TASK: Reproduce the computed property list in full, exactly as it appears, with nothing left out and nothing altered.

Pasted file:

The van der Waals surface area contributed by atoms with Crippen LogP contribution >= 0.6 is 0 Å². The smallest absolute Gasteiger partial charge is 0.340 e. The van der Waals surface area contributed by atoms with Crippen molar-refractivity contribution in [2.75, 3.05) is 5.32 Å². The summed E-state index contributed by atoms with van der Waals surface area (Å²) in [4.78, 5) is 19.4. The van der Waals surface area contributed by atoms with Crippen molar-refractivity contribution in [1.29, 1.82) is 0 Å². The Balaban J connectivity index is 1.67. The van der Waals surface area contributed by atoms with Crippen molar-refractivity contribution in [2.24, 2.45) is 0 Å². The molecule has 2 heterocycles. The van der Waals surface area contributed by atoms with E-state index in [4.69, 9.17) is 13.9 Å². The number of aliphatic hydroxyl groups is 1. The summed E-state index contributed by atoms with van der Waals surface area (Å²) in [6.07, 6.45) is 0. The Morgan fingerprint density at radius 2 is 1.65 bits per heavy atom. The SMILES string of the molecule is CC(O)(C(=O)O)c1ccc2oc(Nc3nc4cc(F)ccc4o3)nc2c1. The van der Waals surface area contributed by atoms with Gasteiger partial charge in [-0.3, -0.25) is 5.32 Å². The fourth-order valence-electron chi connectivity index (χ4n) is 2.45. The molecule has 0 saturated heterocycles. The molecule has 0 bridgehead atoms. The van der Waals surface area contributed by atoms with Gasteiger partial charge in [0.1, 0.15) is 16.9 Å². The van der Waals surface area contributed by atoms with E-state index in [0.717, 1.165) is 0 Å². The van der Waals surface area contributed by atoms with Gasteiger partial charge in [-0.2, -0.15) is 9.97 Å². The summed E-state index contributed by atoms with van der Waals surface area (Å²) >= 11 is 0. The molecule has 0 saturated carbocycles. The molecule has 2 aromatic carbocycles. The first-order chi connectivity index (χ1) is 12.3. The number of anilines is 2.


The van der Waals surface area contributed by atoms with Crippen LogP contribution >= 0.6 is 0 Å². The smallest absolute Gasteiger partial charge is 0.340 e. The van der Waals surface area contributed by atoms with Crippen molar-refractivity contribution in [2.75, 3.05) is 5.32 Å². The summed E-state index contributed by atoms with van der Waals surface area (Å²) in [4.78, 5) is 19.4. The van der Waals surface area contributed by atoms with Crippen molar-refractivity contribution in [1.29, 1.82) is 0 Å². The Balaban J connectivity index is 1.67. The van der Waals surface area contributed by atoms with Crippen molar-refractivity contribution in [2.24, 2.45) is 0 Å². The molecule has 2 heterocycles. The van der Waals surface area contributed by atoms with E-state index in [4.69, 9.17) is 13.9 Å². The number of aliphatic hydroxyl groups is 1. The summed E-state index contributed by atoms with van der Waals surface area (Å²) in [6.07, 6.45) is 0. The Morgan fingerprint density at radius 2 is 1.65 bits per heavy atom. The SMILES string of the molecule is CC(O)(C(=O)O)c1ccc2oc(Nc3nc4cc(F)ccc4o3)nc2c1. The van der Waals surface area contributed by atoms with Gasteiger partial charge in [-0.3, -0.25) is 5.32 Å². The fourth-order valence-electron chi connectivity index (χ4n) is 2.45. The molecule has 0 saturated heterocycles. The molecule has 0 bridgehead atoms. The van der Waals surface area contributed by atoms with Gasteiger partial charge in [0.1, 0.15) is 16.9 Å². The van der Waals surface area contributed by atoms with E-state index in [0.717, 1.165) is 0 Å². The van der Waals surface area contributed by atoms with Gasteiger partial charge in [-0.2, -0.15) is 9.97 Å². The summed E-state index contributed by atoms with van der Waals surface area (Å²) >= 11 is 0. The molecule has 0 saturated carbocycles. The molecule has 2 aromatic carbocycles. The first-order chi connectivity index (χ1) is 12.3. The number of anilines is 2.